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How to Get Your Kids to Love Vegetables

How to Get Your Kids to Love Vegetables

How to Get Your Kids to Love Vegetables

Many kids naturally enjoy fruits and vegetables. After all, what’s not to love? Fresh produce has crunch, sweetness, texture—many of the qualities that make food so satisfying.

For some young eaters, though, produce is an acquired taste. Whether you are feeding a picky eater, or one that loves fruits and vegetables, these kid-tested lunch and dinner recipes are sure to please. Adults love them, too.

For help encouraging vegetable-wary children to sample new tastes, try these simple, stress-free expert strategies courtesy of Melissa Halas-Liang, the founder of SuperKids Nutrition

Get ’Em While They’re Hungry
“Feed children their veggies first, as an appetizer or snack, before anything else! When kids are hungry, they’re more willing to eat their vegetables. Try fresh string beans they can pick up with their fingers, tasty jicama sprinkled with chopped cilantro and splashed with orange juice, or crunchy, fun sugar snap peas.”

Serve a Colorful Lunch
“Red, yellow and orange heirloom carrots with hummus, baked blue corn chips, sliced avocado, and watermelon for dessert will supply your child with many key nutrients. Plus, this light lunch helps satisfy hunger without making kids or parents overstuffed and sluggish for the afternoon.”

Make Fruit Fun
“Cut fruit into different shapes using cookie cutters. This idea works best with melons, such as watermelon, cantaloupe, or honeydew. You can change the shapes based on the season or their favorite things, like cars or ballet.”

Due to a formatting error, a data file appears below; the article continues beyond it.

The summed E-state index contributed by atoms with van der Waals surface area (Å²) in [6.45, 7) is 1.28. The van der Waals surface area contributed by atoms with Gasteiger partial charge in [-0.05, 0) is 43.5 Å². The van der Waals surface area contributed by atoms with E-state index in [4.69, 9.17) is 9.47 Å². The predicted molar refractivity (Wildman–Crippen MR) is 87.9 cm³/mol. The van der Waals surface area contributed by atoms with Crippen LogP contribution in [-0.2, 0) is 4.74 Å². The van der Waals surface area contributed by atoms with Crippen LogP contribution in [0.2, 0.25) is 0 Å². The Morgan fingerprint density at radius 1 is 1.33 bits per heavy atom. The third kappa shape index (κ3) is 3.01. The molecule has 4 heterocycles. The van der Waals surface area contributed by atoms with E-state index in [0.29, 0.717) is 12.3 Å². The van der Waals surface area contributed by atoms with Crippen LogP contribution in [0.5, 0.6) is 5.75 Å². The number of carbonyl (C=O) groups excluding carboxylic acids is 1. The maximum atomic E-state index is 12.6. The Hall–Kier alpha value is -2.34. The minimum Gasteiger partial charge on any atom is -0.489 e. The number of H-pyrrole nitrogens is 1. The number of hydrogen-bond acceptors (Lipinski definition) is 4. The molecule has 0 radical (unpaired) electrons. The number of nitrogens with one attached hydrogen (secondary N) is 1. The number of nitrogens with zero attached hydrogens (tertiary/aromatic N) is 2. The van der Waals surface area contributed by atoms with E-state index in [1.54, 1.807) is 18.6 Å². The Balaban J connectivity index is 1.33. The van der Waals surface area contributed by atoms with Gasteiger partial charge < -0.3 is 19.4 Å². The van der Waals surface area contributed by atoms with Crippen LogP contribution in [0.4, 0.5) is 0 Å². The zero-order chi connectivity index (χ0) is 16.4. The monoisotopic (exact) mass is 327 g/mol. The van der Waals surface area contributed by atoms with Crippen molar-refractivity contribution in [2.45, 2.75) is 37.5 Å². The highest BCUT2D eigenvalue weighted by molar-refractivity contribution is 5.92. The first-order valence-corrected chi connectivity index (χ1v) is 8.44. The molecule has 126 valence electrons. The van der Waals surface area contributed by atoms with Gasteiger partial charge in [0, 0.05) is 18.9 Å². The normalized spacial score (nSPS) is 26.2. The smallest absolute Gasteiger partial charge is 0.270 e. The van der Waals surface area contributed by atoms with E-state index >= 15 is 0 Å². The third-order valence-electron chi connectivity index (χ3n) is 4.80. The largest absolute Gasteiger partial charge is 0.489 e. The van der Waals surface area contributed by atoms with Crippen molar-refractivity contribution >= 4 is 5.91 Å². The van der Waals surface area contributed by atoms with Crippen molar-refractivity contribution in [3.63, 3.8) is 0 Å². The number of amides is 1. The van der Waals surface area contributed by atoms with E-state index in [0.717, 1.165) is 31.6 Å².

Sneak Greens Into a Smoothie 
“Blend frozen fruit with a splash of water, yogurt, coconut water, soy milk or cow’s milk. Then blend in some baby spinach or kale. Serve the smoothie in a solid-colored sports bottle so your kids don’t see the green color.”

Get Your Children Chopping
“Kids are more likely to try new fruits and vegetables if they help prepare them. Young kids can use a plastic knife to cut up red peppers, cucumbers, and softer fruits like apricots.” For additional age-appropriate ways to get your children involved in the kitchen, check out these cooking tips from SuperKids Nutrition.

Ready for some family favorites full of fruit and vegetables? Try these recipes:

Asian "Fried Rice" With Quinoa
Our version of a beloved classic is high in protein, too.

Sunflower Crunch Pockets 
A fun-to-eat lunch stuffed into a pita. 

Swimmin' With the Tuna Fishes
Little ones will adore this sea-creature-shaped sandwich.

Lunch-Box “Sushi”
These chic, teen-friendly veggie wraps look like a California roll.

Broccoli and Spinach Snack Pockets
An easy, nutritious snack or meal.

Spinach-Eggplant Enchiladas
With quinoa, cauliflower, eggplant, and cheese, these are satisfying and scrumptious.
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